Last week was a big one in the fight against stop and frisk: Manhattan Federal Judge Shira Scheindlin ruled that stop and frisk has led to unconstitutional stops, ordering tougher oversight of police and even mandating the use of cameras during stops. The decision–a huge one, to be sure–overshadowed another important ruling casting a harsh light on the Mayor’s pet policy: Brooklyn Federal Judge John Gleeson finding that the April 4 stop and frisk of Ronald Mayo Jr. to be unconstitutional after police falsely claimed Mayo was stopped because of a visible handgun.
On April 4, NYPD Officers Konrad Zakiewicz and Salwa Jwayyed and Sgt. Kwame Kipp spotted Mayo Jr. walking down Myrtle Avenue in Brooklyn and stopped him. Mayo was out on parole after spending four years in prison on assault charges.
According to court documents, Zakiewicz said to his colleagues “I want to stop that guy” right before they grabbed him.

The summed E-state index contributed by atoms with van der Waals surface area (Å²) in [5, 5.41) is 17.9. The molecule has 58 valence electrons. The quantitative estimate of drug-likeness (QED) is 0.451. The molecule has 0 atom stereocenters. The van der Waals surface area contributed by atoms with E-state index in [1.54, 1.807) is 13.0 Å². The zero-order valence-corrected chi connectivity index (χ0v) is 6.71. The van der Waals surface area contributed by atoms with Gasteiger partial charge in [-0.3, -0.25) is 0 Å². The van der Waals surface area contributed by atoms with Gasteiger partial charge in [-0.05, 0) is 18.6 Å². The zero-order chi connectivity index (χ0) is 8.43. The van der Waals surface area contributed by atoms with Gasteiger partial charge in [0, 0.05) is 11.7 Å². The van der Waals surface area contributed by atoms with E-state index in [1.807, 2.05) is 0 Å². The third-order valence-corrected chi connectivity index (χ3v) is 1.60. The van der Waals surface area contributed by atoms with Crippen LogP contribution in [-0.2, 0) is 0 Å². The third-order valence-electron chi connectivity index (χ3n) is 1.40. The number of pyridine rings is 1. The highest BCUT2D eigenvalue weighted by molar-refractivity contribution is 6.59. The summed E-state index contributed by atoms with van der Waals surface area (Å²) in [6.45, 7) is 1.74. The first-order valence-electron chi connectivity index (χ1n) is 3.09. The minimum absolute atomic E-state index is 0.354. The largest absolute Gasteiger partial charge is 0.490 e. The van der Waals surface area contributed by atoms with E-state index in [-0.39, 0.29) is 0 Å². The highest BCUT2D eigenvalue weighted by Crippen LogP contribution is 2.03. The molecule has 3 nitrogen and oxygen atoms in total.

At issue was whether Zakiewicz, Jwayyed, and Kipp saw Mayo’s holstered gun before or after holding him.
At the time, Mayo was wearing a hoodie that would have obscured view of the gun tucked into his pant leg. However, the officers claimed to have seen the gun before Mayo raised his hands–and his hoodie–in surrender.
Under the logic of stop and frisk as it’s practiced, the officers would have been able to stop Mayo regardless of whether they saw the gun or not.
And if the police had seen the gun, they would have announced it to each other before approaching an armed man. That Zakiewicz made no mention of the gun when he announced his plan to “stop that guy” made his claim less credible.
Gleeson, not believing Zakiewicz and the other officers, ruled that discovery of the gun was poisoned by an illegal search and had to be suppressed, functionally equating stop and frisk to an unjustified exercise of police power.
It’s not likely that this ruling will attract as much attention as Scheindlin’s, but it does indicate that our courts are finally starting to show up like they should have been.